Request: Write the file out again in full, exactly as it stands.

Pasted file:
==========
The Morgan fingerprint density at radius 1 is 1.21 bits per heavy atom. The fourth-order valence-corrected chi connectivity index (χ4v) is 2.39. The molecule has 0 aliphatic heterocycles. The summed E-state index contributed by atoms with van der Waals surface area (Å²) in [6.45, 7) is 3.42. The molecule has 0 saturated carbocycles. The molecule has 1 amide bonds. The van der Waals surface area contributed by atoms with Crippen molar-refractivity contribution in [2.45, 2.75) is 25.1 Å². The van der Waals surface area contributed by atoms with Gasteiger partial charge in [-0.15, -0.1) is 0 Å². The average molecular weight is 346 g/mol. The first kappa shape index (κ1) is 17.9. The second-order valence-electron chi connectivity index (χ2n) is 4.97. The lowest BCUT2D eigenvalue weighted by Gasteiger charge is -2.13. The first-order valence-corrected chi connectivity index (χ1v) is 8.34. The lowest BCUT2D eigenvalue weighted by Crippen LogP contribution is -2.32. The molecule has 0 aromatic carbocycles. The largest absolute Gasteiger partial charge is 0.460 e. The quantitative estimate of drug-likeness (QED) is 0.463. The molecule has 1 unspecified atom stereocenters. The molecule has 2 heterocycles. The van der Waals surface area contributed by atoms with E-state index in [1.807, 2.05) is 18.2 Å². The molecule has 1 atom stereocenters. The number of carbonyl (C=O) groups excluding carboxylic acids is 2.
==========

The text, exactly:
The Morgan fingerprint density at radius 1 is 1.21 bits per heavy atom. The fourth-order valence-corrected chi connectivity index (χ4v) is 2.39. The molecule has 0 aliphatic heterocycles. The summed E-state index contributed by atoms with van der Waals surface area (Å²) in [6.45, 7) is 3.42. The molecule has 0 saturated carbocycles. The molecule has 1 amide bonds. The van der Waals surface area contributed by atoms with Crippen molar-refractivity contribution in [2.45, 2.75) is 25.1 Å². The van der Waals surface area contributed by atoms with Gasteiger partial charge in [-0.15, -0.1) is 0 Å². The average molecular weight is 346 g/mol. The first kappa shape index (κ1) is 17.9. The second-order valence-electron chi connectivity index (χ2n) is 4.97. The lowest BCUT2D eigenvalue weighted by Gasteiger charge is -2.13. The first-order valence-corrected chi connectivity index (χ1v) is 8.34. The lowest BCUT2D eigenvalue weighted by Crippen LogP contribution is -2.32. The molecule has 0 aromatic carbocycles. The largest absolute Gasteiger partial charge is 0.460 e. The quantitative estimate of drug-likeness (QED) is 0.463. The molecule has 1 unspecified atom stereocenters. The molecule has 2 heterocycles. The van der Waals surface area contributed by atoms with E-state index in [1.807, 2.05) is 18.2 Å². The molecule has 1 atom stereocenters. The number of carbonyl (C=O) groups excluding carboxylic acids is 2.